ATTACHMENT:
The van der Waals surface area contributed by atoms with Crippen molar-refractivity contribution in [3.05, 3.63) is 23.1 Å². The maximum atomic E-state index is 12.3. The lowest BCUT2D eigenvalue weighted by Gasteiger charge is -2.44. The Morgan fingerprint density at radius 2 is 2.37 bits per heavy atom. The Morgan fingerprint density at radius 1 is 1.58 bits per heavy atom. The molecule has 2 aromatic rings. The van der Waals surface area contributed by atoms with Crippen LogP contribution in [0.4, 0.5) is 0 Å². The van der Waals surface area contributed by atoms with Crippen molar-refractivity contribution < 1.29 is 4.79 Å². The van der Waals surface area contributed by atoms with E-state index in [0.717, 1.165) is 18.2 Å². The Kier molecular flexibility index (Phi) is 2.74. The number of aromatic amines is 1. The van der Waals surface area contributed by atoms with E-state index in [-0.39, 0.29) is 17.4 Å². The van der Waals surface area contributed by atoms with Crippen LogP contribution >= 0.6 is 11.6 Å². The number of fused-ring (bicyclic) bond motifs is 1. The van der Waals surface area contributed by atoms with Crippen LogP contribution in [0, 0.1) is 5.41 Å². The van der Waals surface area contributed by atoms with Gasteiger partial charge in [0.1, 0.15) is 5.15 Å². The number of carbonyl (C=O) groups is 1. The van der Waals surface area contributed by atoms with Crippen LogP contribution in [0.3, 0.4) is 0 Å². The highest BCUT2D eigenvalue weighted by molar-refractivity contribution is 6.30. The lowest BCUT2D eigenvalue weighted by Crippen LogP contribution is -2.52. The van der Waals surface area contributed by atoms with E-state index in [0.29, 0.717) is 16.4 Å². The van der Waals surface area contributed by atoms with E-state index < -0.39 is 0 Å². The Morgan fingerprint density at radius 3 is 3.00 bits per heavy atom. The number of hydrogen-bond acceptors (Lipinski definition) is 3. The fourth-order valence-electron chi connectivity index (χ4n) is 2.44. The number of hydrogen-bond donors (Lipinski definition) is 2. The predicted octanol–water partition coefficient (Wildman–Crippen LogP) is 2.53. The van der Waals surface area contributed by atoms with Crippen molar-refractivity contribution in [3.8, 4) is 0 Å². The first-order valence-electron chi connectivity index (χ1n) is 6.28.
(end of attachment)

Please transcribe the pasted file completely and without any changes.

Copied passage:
The van der Waals surface area contributed by atoms with Crippen molar-refractivity contribution in [3.05, 3.63) is 23.1 Å². The maximum atomic E-state index is 12.3. The lowest BCUT2D eigenvalue weighted by Gasteiger charge is -2.44. The Morgan fingerprint density at radius 2 is 2.37 bits per heavy atom. The Morgan fingerprint density at radius 1 is 1.58 bits per heavy atom. The molecule has 2 aromatic rings. The van der Waals surface area contributed by atoms with Crippen LogP contribution in [0.4, 0.5) is 0 Å². The van der Waals surface area contributed by atoms with Crippen molar-refractivity contribution < 1.29 is 4.79 Å². The van der Waals surface area contributed by atoms with E-state index in [0.717, 1.165) is 18.2 Å². The Kier molecular flexibility index (Phi) is 2.74. The number of aromatic amines is 1. The van der Waals surface area contributed by atoms with E-state index in [-0.39, 0.29) is 17.4 Å². The van der Waals surface area contributed by atoms with Crippen LogP contribution >= 0.6 is 11.6 Å². The number of fused-ring (bicyclic) bond motifs is 1. The van der Waals surface area contributed by atoms with Crippen LogP contribution in [0, 0.1) is 5.41 Å². The van der Waals surface area contributed by atoms with Gasteiger partial charge in [0.1, 0.15) is 5.15 Å². The number of carbonyl (C=O) groups is 1. The van der Waals surface area contributed by atoms with Crippen LogP contribution in [0.3, 0.4) is 0 Å². The highest BCUT2D eigenvalue weighted by molar-refractivity contribution is 6.30. The lowest BCUT2D eigenvalue weighted by Crippen LogP contribution is -2.52. The van der Waals surface area contributed by atoms with E-state index in [0.29, 0.717) is 16.4 Å². The van der Waals surface area contributed by atoms with E-state index < -0.39 is 0 Å². The Morgan fingerprint density at radius 3 is 3.00 bits per heavy atom. The number of hydrogen-bond acceptors (Lipinski definition) is 3. The fourth-order valence-electron chi connectivity index (χ4n) is 2.44. The number of hydrogen-bond donors (Lipinski definition) is 2. The predicted octanol–water partition coefficient (Wildman–Crippen LogP) is 2.53. The van der Waals surface area contributed by atoms with Crippen molar-refractivity contribution in [3.8, 4) is 0 Å². The first-order valence-electron chi connectivity index (χ1n) is 6.28.